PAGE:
The WCC was then followed by the 33rd Cocoweek and its Trade & Investment Forum, which was designed and executed by the PCA. This two-day forum provided the venue for all players and stakeholders in the Philippine coconut industry to identify potential opportunities for collaboration, taking into consideration major challenges faced along the different coconut value chains.

The trade and investment event focused on three value chains: young coconuts (locally known as buko); charcoal and activated carbon; and copra coconut oil. More than 250 participants comprised mostly of farmers and farmers groups (associations and cooperatives) participated in each of these events. Other participants included intermediaries, processors/manufacturers, and representatives from the local government units, national government agencies, development partners, and service providers.

SCNO Learning & Partnership Event

The Sustainable Certified Coconut Oil Production (SCNO) Learning & Partnership Event. SCNO is a project implemented by the PCA together with the Deutsche Gesellschaft für Internationale Zusammenarbeit (GIZ) GmbH, and in partnership with the private sector including Cargill Oil Mills, BASF, and Procter and Gamble through SCNO.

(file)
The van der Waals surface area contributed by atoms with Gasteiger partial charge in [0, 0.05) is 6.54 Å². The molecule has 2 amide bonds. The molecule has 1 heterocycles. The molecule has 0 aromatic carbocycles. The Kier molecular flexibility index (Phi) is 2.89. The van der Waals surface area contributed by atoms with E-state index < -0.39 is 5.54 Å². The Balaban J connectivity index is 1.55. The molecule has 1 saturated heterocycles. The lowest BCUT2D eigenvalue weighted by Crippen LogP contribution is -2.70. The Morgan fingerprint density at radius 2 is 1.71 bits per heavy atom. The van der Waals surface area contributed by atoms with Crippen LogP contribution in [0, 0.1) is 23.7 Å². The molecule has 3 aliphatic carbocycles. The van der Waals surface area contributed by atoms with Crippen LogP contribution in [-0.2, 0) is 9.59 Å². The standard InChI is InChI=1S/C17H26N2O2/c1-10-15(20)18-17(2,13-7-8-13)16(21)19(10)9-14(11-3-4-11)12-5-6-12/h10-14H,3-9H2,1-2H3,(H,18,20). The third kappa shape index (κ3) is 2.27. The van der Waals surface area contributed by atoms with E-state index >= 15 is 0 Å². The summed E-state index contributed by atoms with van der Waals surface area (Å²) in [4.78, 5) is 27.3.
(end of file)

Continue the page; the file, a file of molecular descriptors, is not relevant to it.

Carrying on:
The key objective of the SCNO Learning & Partnership Event and its Panel on “Enhancing Sustainability in Coconut Sector", was to trigger in-depth discussions among partners and participants on which efforts are needed beyond SCNO to strengthen the coconut sector. Experiences and actions taken by different donor agencies, private and public sectors, and experts from the field served also as learnings from capacity development approaches to increase public awareness and to agree on potential support to the coconut sector for the inclusive and sustainable development of the Philippine coconut industry.